On Tuesday Miss O confided in her cousin that she is getting bullied by a group of girls and she hates going to school every day. Her cousin asked if she had told me so that I can help. Miss O said that she couldn’t tell me because it will only make it worse. After we went home that night, my niece told mum what Miss O had told her.

Mum told me the next day and it broke my heart.

It broke my heart becuase she is being bullied.

It broke my heart because all of the headaches and aches and pains and sore tummies now made sense.

It broke my heart because she felt like she couldn’t tell me.

She was suffering and she was hiding that suffering from me.

On the way home from Mum’s I told Miss O what I found out and I asked her to tell me about it. I told her that she should never be too scared or worried to tell me anything, that I am here for her, and that we will work something out to fix it so things don’t get worse.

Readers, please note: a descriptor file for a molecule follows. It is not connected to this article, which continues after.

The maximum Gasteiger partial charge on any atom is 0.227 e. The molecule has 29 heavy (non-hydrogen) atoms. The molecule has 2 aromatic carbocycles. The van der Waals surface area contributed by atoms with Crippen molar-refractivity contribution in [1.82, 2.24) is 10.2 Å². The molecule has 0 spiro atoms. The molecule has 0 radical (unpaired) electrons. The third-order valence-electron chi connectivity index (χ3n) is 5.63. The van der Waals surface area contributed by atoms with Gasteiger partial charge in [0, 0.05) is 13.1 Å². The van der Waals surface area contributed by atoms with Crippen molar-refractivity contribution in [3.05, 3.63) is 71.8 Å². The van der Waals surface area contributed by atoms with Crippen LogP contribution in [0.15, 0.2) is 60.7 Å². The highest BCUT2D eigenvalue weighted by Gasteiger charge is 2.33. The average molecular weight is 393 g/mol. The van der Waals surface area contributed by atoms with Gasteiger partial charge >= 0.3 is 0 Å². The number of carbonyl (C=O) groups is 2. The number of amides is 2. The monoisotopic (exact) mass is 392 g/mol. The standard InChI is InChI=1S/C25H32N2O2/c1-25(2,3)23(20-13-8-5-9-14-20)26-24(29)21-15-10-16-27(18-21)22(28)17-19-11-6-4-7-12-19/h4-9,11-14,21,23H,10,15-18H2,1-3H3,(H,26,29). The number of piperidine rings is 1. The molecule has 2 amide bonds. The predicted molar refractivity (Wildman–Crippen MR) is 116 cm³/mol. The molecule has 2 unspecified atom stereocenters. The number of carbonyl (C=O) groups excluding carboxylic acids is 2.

It turns out that a group of three girls in her class (in my mind I call them the 3 little bitches) have been calling her names, “accidentally’ bumping into her, and making her feel worthless and life generally uncomfortable at school. They do it mostly when teachers are not around.

When we got home, I told my hubby and we had another long discussion about it. Miss O really wants to change schools. We said that we would consider it, as a last resort, but wanted to try some other things first. The first step was to be talking with her teacher. I asked would she mind if I went to her teacher and told him what is going on and said that I would make sure that he understood that she was afraid it would make things worse and that I would trust him to deal with it in a way that did not make it worse.

The next morning, we got to school a bit early and had a long chat with Miss O’s teacher. He was very distressed to hear about Miss O’s feelings and what had been happening to her. He was also NOT surprised when he found out who the girls were. Apparently they have been warned about this type of behaviour to other girls last term as well.